We’re getting closer to spring training, but there are still a few players from the 2019 Cincinnati Reds that we’re going to be looking back at. Today we’ll be looking back at starting pitcher Anthony DeSclafani.

The Preseason Projection

After missing all of the 2017 season, Anthony DeSclafani put up his worst season since his rookie year. He had posted a 4.93 ERA in 21 starts for the Reds in his return. The big issue was that he was incredibly home run prone, giving up 24 of them in just 115.0 innings. Here’s what Dan Szymborski’s ZiPS projections for the 2019 season had to say for the Cincinnati Reds right-handed starter:

IP ERA H HR BB K WHIP ERA+
128.2 4.62 136 25 33 113 1.31 92

The 2019 Season

The year started out well for Anthony DeSclafani as he allowed one run in his first start while racking up eight strikeouts in 5.0 innings. But he struggled the next two times out, giving up 10 runs in just 8.1 combined innings.  April would end on a high note, though, giving up just one run in the last two starts of the month that spanned 12.0 innings.

May started out with 5.2 shutout innings against the Mets. But then things went south, and went south for a while. In the remaining five starts of the month he posted a 6.94 ERA in 23.1 innings as he allowed nine home runs. June was basically the exact opposite of the month before it. DeSclafani made five starts and three of them had just one earned run, and another one of them was a shutout over 6.0 innings. But on June 23rd he did allow six earned – twice as many runs as he allowed in the rest of the month.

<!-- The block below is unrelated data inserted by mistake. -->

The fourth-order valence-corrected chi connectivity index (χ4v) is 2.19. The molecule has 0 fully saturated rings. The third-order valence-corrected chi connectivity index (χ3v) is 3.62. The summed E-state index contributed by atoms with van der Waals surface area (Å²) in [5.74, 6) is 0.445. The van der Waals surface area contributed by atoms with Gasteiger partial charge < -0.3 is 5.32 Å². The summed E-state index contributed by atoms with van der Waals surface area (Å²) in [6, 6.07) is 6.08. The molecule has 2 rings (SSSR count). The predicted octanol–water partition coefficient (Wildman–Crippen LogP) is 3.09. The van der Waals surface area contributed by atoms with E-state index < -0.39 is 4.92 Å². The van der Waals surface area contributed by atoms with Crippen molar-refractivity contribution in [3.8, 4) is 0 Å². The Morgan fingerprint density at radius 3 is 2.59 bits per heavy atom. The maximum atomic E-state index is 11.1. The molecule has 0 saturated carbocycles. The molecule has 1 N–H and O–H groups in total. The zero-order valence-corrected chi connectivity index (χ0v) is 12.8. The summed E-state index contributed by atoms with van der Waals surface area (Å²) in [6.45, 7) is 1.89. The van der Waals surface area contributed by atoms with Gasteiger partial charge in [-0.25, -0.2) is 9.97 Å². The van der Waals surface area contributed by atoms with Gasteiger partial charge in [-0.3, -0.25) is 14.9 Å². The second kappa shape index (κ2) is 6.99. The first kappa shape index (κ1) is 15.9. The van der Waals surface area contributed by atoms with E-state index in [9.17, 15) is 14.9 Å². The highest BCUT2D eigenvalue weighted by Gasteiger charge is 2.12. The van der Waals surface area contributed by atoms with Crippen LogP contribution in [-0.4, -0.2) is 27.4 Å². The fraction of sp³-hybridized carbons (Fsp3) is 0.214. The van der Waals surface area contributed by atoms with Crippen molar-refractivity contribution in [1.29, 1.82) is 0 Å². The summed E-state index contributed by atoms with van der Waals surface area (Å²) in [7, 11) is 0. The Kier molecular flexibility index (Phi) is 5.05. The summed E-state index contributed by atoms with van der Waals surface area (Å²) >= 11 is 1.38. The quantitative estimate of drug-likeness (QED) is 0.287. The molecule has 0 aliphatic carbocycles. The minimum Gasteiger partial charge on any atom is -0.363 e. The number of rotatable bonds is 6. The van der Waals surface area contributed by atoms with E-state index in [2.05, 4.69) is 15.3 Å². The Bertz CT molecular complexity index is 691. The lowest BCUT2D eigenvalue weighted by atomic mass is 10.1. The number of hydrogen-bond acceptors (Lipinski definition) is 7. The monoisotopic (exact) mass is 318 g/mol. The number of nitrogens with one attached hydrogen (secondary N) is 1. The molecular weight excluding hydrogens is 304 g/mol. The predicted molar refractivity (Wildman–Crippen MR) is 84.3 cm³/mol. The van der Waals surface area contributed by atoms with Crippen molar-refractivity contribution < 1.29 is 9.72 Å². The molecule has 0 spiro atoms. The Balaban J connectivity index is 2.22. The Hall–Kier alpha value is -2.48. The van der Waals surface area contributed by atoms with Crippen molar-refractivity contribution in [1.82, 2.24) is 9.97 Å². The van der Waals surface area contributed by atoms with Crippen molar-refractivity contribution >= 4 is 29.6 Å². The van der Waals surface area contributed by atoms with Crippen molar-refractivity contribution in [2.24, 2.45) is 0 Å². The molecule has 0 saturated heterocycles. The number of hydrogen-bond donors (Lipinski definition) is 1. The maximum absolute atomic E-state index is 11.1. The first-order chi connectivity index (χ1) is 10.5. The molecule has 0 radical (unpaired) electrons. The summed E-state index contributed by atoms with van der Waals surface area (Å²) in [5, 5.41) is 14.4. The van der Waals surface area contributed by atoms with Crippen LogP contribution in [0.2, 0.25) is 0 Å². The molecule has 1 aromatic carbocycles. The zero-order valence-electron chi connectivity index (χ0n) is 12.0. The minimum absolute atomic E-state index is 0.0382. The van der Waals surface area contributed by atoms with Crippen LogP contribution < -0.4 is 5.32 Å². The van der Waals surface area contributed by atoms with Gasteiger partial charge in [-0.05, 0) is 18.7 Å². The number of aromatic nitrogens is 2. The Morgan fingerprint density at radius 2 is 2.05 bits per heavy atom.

The first half of the year was inconsistent, but solid as he posted a 4.26 ERA in 17 starts. May was a real clunker of a month and drug down the rest of the half. In the second half the right-handed pitcher was a bit more consistent. July would be his best month, though he only made four starts due to the All-Star break. But in those four starts he posted a 2.78 ERA across 22.2 innings. August saw a 2-start stretch of struggle on the 6th and 12th, but DeSclafani allowed just two runs in the final three starts of the month. Over the final month of the season he made another five starts with  a 3.19 ERA. In the second half his ERA dropped to 3.49 over his 14 starts and 80.0 innings.

What Happened?

The home run issues in April and May caused problems early in the year. Anthony DeSclafani gave up 14 home runs in just 54.1 innings in that span and his ERA was 4.97 when May came to an end. But he flipped things around the rest of the season, giving up 15 home runs the rest of the way in 112.1 innings and posting a 3.36 ERA as a result of keeping the ball in the yard at a much better rate.

He posted a career best 24% strikeout rate – a rate that has improved every single year of his Major League career. His WHIP was also the best of his career, coming in at an impressive 1.20 on the season. The 167 strikeouts he recorded were also a career best. The 2.9 WAR (Baseball-Reference) matched a career best (2016), too.

Season Stats

IP ERA H HR BB K WHIP ERA+
166.2 3.89 151 29 49 167 1.20 117

What’s to come?